Is there something profound out there, or is it just fate? One has to ask oneself if the latest offering from the Coen Brothers is simply telling a story, or getting at something deeper. It is certainly an exploration of Jewishness in modern (1967) America in the sort of Midwestern community in which Joel and Ethan Coen were brought up. In interviews, they spoken about their upbringing, but have refused to speculate on the questions the film might raise. But the movie itself – is it full of clues, or does it simply tease?
Before the opening credits roll, we are in a Polish Shtetl. A man is helped at the roadside by an elderly rabbi, so invites him home. But his wife claims she had heard that the rabbi had died three years ago and the stranger was in fact a dybbuk. Is she correct? We never find out for sure, and neither is this strange tale integrated into the film as a whole. But a doubt remains that, generations on, the descendents of the man are in some way paying for the sins of their fathers.
Larry Gopnik (a magnificent Michael Stuhlbarg) is a Jewish physics professor whose life is starting to fall apart. His wife (Sari Lennick) wants to divorce him for the odious Sy Ablemann (Fred Melamud), his son is into pot, his daughter is into hair, his brother lazing round the house draining his cyst. He is being harassed by his redneck neighbour, bribed by a college student, chased by the record company, and all for no reason – Larry is honest, trusting, decent. It’s as if God is testing him, like he did the honest Job.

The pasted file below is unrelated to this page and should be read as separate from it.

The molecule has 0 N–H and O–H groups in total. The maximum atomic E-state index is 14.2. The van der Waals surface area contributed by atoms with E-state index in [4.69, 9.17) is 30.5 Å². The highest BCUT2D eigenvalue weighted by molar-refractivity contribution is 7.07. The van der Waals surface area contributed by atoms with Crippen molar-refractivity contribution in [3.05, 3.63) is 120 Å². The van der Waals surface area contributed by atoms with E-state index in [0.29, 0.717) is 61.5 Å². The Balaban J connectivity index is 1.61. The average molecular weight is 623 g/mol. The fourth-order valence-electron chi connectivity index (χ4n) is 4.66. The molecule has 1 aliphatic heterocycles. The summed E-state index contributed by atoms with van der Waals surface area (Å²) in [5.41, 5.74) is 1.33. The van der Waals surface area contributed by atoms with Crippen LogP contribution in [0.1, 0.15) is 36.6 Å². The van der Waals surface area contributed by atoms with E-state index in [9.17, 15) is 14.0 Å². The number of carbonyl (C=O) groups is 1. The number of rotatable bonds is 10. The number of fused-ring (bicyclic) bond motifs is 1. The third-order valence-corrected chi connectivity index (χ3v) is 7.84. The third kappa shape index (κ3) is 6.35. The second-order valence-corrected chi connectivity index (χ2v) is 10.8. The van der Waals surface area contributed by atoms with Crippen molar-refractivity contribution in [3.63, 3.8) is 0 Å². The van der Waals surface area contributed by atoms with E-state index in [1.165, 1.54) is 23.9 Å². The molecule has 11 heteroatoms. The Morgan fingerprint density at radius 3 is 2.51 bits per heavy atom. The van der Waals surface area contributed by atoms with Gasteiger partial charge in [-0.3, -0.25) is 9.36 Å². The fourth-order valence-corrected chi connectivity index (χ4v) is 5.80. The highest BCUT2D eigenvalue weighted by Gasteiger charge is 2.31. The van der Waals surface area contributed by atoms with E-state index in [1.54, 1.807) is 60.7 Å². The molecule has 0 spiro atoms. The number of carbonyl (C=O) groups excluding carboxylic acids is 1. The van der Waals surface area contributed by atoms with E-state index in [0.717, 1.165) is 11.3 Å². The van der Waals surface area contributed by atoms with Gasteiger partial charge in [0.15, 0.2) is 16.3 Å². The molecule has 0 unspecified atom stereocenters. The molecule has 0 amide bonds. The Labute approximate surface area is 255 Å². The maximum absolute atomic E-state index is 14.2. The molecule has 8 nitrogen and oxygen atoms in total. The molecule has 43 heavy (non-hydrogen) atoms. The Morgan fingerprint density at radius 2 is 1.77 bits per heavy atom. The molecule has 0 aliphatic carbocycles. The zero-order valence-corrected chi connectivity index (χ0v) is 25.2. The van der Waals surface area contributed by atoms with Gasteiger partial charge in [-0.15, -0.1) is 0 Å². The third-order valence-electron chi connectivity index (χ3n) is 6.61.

Larry turns for support and answers to three rabbis. But the first offers him platitudes, the second a meandering, pointless (and very funny) story about a Jewish dentist who has a goy patient with “Help Me” written in Hebrew characters on the inside of his teeth. The third refuses to see him.
Perhaps the clue lies in Larry’s job – he is teaching about Schrödinger’s Cat, which could exist / not exist in a box simultaneously. A Schrödinger event appears to occur when Larry and another character are both in car crashes at the same time. Larry survives, the other character is killed. Larry’s brother subverts chance by using his numeric skills for card-counting, but fate rounds on him and he is arrested. Towards the end of the film, Larry for the first time when faced with a choice takes the immoral option. As he does, the telephone rings with bad news. Coincidence? Sow the wind and reap the whirlwind which is enveloping the Midwestern community, the storm from which God spoke to Job?
This is a slow-moving, thoughtful film whose humour is whimsical rather than funny, exquisitely constructed and beautifully shot by long-time Coen-collaborator Roger Deakins. It won’t appeal to the multiplex audiences, but will intrigue those who relish intelligent filmmaking that is not afraid to leave all its loose threads hanging.